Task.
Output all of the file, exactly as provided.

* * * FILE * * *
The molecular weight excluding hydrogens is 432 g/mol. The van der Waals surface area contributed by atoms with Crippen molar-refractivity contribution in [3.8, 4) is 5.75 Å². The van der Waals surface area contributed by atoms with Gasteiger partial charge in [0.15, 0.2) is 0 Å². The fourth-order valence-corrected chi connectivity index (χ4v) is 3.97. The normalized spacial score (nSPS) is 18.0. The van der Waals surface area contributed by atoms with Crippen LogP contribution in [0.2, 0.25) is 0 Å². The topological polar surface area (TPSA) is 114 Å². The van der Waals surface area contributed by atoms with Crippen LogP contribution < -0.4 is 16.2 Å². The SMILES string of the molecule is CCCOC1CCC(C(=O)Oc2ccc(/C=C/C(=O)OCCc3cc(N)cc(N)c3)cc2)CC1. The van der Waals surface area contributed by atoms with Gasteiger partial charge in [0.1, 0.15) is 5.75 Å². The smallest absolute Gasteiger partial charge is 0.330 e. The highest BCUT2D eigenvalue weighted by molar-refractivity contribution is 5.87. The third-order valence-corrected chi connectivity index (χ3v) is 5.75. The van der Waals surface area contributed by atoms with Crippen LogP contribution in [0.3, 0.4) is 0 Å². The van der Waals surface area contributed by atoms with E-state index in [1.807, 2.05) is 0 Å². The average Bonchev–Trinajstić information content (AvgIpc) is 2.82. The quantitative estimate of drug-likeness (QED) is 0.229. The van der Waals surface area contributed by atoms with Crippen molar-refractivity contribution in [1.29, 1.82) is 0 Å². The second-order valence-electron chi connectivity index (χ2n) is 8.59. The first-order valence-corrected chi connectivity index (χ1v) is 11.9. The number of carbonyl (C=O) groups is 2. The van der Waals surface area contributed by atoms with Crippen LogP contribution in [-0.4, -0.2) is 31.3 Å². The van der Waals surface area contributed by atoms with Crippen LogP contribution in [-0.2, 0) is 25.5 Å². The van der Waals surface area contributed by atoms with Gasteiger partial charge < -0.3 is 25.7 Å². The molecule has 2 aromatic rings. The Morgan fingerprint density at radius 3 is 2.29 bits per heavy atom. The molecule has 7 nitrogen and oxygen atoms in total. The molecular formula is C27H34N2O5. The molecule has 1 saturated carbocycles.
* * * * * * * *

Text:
The molecular weight excluding hydrogens is 432 g/mol. The van der Waals surface area contributed by atoms with Crippen molar-refractivity contribution in [3.8, 4) is 5.75 Å². The van der Waals surface area contributed by atoms with Gasteiger partial charge in [0.15, 0.2) is 0 Å². The fourth-order valence-corrected chi connectivity index (χ4v) is 3.97. The normalized spacial score (nSPS) is 18.0. The van der Waals surface area contributed by atoms with Crippen LogP contribution in [0.2, 0.25) is 0 Å². The topological polar surface area (TPSA) is 114 Å². The van der Waals surface area contributed by atoms with Crippen LogP contribution < -0.4 is 16.2 Å². The SMILES string of the molecule is CCCOC1CCC(C(=O)Oc2ccc(/C=C/C(=O)OCCc3cc(N)cc(N)c3)cc2)CC1. The van der Waals surface area contributed by atoms with Gasteiger partial charge in [0.1, 0.15) is 5.75 Å². The smallest absolute Gasteiger partial charge is 0.330 e. The highest BCUT2D eigenvalue weighted by molar-refractivity contribution is 5.87. The third-order valence-corrected chi connectivity index (χ3v) is 5.75. The van der Waals surface area contributed by atoms with Crippen LogP contribution in [0.3, 0.4) is 0 Å². The van der Waals surface area contributed by atoms with E-state index in [1.807, 2.05) is 0 Å². The average Bonchev–Trinajstić information content (AvgIpc) is 2.82. The quantitative estimate of drug-likeness (QED) is 0.229. The van der Waals surface area contributed by atoms with Crippen molar-refractivity contribution in [1.29, 1.82) is 0 Å². The second-order valence-electron chi connectivity index (χ2n) is 8.59. The first-order valence-corrected chi connectivity index (χ1v) is 11.9. The number of carbonyl (C=O) groups is 2. The van der Waals surface area contributed by atoms with Crippen LogP contribution in [-0.4, -0.2) is 31.3 Å². The van der Waals surface area contributed by atoms with Crippen LogP contribution in [-0.2, 0) is 25.5 Å². The van der Waals surface area contributed by atoms with Gasteiger partial charge < -0.3 is 25.7 Å². The molecule has 2 aromatic rings. The Morgan fingerprint density at radius 3 is 2.29 bits per heavy atom. The molecule has 7 nitrogen and oxygen atoms in total. The molecular formula is C27H34N2O5. The molecule has 1 saturated carbocycles.